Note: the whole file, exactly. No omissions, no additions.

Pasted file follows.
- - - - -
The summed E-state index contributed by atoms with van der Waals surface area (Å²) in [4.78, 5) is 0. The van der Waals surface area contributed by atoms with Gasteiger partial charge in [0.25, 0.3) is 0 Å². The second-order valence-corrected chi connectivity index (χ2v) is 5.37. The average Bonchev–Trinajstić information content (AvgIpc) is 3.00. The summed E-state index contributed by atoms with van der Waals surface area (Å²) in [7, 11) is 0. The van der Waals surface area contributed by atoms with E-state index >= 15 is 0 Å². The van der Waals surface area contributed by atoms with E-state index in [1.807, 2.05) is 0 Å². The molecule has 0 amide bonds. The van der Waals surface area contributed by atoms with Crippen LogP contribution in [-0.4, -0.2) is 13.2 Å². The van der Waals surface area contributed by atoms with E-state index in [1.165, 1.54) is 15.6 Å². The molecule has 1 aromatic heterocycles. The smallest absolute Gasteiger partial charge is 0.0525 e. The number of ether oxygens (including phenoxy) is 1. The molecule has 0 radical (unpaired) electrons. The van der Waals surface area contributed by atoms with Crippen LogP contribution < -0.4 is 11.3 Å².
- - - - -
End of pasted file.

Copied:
The summed E-state index contributed by atoms with van der Waals surface area (Å²) in [4.78, 5) is 0. The van der Waals surface area contributed by atoms with Gasteiger partial charge in [0.25, 0.3) is 0 Å². The second-order valence-corrected chi connectivity index (χ2v) is 5.37. The average Bonchev–Trinajstić information content (AvgIpc) is 3.00. The summed E-state index contributed by atoms with van der Waals surface area (Å²) in [7, 11) is 0. The van der Waals surface area contributed by atoms with E-state index >= 15 is 0 Å². The van der Waals surface area contributed by atoms with E-state index in [1.807, 2.05) is 0 Å². The molecule has 0 amide bonds. The van der Waals surface area contributed by atoms with Crippen LogP contribution in [-0.4, -0.2) is 13.2 Å². The van der Waals surface area contributed by atoms with E-state index in [1.165, 1.54) is 15.6 Å². The molecule has 1 aromatic heterocycles. The smallest absolute Gasteiger partial charge is 0.0525 e. The number of ether oxygens (including phenoxy) is 1. The molecule has 0 radical (unpaired) electrons. The van der Waals surface area contributed by atoms with Crippen LogP contribution < -0.4 is 11.3 Å².